Her words hung in the air, a stark reminder of the unusual power dynamics in their marriage. As she moved closer to him, Yusubi cowered and cried out for help. “Come and help me! Come and help me, my children! Your mother will kill me. She will kill me!” he cried.

Sunkaru looked down at the man who was her husband and could not suppress her rage. More than his drunkenness, it was his cowardice that disgusted Sunkaru the most. She hated weakness, especially when shown by men. From an early age, she had been used to fighting men. It felt good to be hit hard and to send back a blow with equal and/or added force in return. She learned that the girls she hung around with were not her match, when it came to fighting. They were too gentle, too soft, too pampered. She liked playing with boys and fighting them. It felt good to beat up a boy, to raise them with her bare hands and slam them to the ground. Nothing gave her more pleasure than that.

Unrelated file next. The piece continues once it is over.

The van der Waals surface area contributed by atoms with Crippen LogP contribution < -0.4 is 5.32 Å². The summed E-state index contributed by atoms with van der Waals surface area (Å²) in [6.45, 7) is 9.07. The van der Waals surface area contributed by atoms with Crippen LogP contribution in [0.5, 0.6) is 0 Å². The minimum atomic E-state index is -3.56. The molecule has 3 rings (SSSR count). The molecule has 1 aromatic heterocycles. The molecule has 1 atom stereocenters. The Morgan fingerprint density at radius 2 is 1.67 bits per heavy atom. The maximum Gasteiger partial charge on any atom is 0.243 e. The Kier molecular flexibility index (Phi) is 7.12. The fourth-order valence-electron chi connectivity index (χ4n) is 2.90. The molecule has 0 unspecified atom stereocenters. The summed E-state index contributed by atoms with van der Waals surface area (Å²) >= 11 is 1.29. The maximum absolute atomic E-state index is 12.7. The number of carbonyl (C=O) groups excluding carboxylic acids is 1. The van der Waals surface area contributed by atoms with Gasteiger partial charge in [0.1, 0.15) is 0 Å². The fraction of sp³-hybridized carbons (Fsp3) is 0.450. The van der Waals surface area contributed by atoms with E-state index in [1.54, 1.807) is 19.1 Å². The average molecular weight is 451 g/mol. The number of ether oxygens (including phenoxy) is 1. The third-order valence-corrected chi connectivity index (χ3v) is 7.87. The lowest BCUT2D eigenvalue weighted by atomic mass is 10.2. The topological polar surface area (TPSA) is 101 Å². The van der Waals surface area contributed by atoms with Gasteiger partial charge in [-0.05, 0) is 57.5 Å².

She became legendary after beating up a flourishing young wrestler from the neighboring village of Sareh Gehlajor as a teenager. She became a force to be reckoned with, spending most of her youth wrestling boys at the banks of the river Kanjor.

Following his father’s cries for help, his eldest, Fatou, rushed to stand between him and her mother, nudging her mother to stop. But before she could reach her father, Sunkaru used her backhand to slap him. The brute force of the slap made him wince with pain. He started muttering curse words and began to cough blood.

Fatou pleaded with her mother to stop hitting him, her voice trembling with desperation. “Please, Mama, stop! You’re hurting him!”

Sunkaru’s temper abated slightly at her daughter’s pleading. She looked at Fatou, seeing the fear and concern in her eyes, and her rage softened, if only a little. Despite his societal position, Yusubi was powerless against Sunkaru’s will. The children, huddled together in the corner, exchanged fearful glances, knowing that their mother’s wrath was a force to be reckoned with.